September 14, 2012 by The Citron Review
by Meghan MacNamara
The night I first met Betty I was stunned at how well she looked, what little evidence there was that she was dying. She was my first hospice patient, and I expected someone less feisty and alive, someone pale and shaken, weakened. Betty sat in her brown felt armchair, balls of pink and white yarn in her lap and a canister of oxygen on the floor beside her. “So you are the girl to cook my dinner?” she asked, eyes still focused on her knitting as she pulled the recently knit rows into perfect alignment with a sharp tug. “I thought I would have beef stew. Meat’s defrosting on the counter.”
I knelt to make eye contact and noticed rubber bands around her foot and shoe, a clear Jelly sandal like those I wore as a child in the eighties. “I’m Meghan,” I told her. The hospice volunteer coordinator told me that Betty was a late stage congestive heart failure patient who was also bipolar or schizophrenic – the family wasn’t sure which, just that she was crazy. She was severely depressed and suicidal according to the coordinator, but she smiled as she knit, seeming more curmudgeonly than sad. Her foot, already purple from poor circulation and a weakened heart, swelled on either side of the rubber band. “Is there a recipe for the beef stew? I am vegetarian so I have no idea how…”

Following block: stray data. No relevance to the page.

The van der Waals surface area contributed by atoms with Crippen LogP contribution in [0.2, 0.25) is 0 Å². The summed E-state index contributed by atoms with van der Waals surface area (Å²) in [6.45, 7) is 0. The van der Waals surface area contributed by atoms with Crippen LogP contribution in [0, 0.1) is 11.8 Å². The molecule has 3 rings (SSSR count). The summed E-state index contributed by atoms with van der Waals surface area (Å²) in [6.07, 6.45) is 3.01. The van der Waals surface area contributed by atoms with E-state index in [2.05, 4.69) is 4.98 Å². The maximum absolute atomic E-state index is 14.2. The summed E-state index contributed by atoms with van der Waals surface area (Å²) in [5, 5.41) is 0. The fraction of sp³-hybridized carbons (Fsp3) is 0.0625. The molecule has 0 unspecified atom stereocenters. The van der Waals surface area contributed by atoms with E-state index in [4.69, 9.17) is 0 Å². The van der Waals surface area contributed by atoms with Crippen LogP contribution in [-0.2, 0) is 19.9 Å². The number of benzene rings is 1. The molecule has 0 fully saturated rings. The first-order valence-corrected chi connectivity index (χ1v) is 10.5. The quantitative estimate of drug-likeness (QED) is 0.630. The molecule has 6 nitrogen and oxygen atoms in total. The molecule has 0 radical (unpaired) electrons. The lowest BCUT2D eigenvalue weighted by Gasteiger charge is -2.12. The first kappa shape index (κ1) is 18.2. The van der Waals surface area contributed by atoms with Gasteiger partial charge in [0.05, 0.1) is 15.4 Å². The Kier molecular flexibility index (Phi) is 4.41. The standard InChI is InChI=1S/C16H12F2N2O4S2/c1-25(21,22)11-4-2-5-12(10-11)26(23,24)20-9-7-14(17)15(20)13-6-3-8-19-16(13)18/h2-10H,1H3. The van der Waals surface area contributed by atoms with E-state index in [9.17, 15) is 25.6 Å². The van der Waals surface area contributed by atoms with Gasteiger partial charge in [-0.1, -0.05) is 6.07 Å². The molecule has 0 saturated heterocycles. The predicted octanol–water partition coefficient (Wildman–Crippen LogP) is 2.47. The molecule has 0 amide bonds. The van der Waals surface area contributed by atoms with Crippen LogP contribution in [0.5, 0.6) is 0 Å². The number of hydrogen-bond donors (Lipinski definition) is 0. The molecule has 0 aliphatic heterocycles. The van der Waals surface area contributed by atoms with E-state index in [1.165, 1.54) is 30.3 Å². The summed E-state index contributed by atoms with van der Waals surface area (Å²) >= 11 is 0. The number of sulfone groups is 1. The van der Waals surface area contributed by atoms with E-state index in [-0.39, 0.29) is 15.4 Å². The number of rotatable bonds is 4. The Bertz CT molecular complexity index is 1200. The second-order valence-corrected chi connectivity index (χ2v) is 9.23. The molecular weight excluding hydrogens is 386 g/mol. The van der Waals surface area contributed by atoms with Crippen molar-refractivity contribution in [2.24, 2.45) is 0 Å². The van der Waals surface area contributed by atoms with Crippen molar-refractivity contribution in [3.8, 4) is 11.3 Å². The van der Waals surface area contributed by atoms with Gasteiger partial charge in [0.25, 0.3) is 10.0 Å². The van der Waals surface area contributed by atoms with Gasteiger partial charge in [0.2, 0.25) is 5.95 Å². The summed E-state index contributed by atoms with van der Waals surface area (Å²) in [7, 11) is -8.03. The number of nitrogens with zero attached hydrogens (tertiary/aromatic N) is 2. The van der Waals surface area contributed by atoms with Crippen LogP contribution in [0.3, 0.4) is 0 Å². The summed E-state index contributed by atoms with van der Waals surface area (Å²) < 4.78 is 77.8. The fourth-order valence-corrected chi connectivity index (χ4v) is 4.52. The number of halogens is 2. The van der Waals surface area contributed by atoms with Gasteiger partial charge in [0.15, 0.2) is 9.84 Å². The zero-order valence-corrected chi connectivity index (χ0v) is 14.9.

“Are you married?” Betty balled up her knitting and not so carefully shoved it in a plastic grocery bag.
“Why aren’t you wearing a ring?” She folded her hands in her lap and smirked.
Remembering the coordinator’s warning – some sort of undiagnosed mental illness – I tread carefully. Besides, self-disclosure is an enormous no-no. “I don’t like jewelry so I don’t wear it. My husband doesn’t wear his either.” I turned and looked into the kitchen behind me, hoping she would remember that she was hungry, that she had a hankering for beef stew and that I was the girl who was there to cook it for her.
“The recipe is in the recipe tin out there.” She wrestled the grocery bag from her walker and fished out her knitting again. “You’re wearing earrings and a bracelet, so I don’t believe you.” After two stitches and before I could stand up, she asked, “Do you have a boyfriend?”
“Yes,” I said, surprising myself.
Meghan MacNamara earned her Master of Fine Arts degree from Vermont College. Her nonfiction work has appeared in Mind Sprocket Magazine, Fourth Genre and Spittoon Magazine. She currently teaches writing and medical humanities in Lancaster, Pennsylvania, co-directs a dog rescue, and volunteers with a hospice organization.